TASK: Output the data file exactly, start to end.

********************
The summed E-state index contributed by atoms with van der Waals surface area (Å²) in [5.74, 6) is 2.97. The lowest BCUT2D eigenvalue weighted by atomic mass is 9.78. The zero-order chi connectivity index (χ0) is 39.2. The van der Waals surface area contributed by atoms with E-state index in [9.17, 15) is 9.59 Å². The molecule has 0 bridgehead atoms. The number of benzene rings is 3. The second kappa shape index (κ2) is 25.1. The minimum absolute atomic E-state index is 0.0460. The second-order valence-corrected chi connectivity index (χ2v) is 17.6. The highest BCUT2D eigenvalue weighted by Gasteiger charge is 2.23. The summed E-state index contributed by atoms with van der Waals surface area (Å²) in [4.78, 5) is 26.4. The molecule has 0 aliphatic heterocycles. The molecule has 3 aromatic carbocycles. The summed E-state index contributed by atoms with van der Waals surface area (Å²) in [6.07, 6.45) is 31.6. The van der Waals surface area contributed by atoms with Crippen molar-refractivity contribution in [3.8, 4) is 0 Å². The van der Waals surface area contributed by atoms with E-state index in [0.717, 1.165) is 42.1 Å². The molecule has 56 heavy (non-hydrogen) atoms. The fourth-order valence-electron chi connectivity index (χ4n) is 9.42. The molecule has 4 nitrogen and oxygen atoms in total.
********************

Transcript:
The summed E-state index contributed by atoms with van der Waals surface area (Å²) in [5.74, 6) is 2.97. The lowest BCUT2D eigenvalue weighted by atomic mass is 9.78. The zero-order chi connectivity index (χ0) is 39.2. The van der Waals surface area contributed by atoms with E-state index in [9.17, 15) is 9.59 Å². The molecule has 0 bridgehead atoms. The number of benzene rings is 3. The second kappa shape index (κ2) is 25.1. The minimum absolute atomic E-state index is 0.0460. The second-order valence-corrected chi connectivity index (χ2v) is 17.6. The highest BCUT2D eigenvalue weighted by Gasteiger charge is 2.23. The summed E-state index contributed by atoms with van der Waals surface area (Å²) in [4.78, 5) is 26.4. The molecule has 0 aliphatic heterocycles. The molecule has 3 aromatic carbocycles. The summed E-state index contributed by atoms with van der Waals surface area (Å²) in [6.07, 6.45) is 31.6. The van der Waals surface area contributed by atoms with Crippen molar-refractivity contribution in [3.8, 4) is 0 Å². The van der Waals surface area contributed by atoms with E-state index in [0.717, 1.165) is 42.1 Å². The molecule has 56 heavy (non-hydrogen) atoms. The fourth-order valence-electron chi connectivity index (χ4n) is 9.42. The molecule has 4 nitrogen and oxygen atoms in total.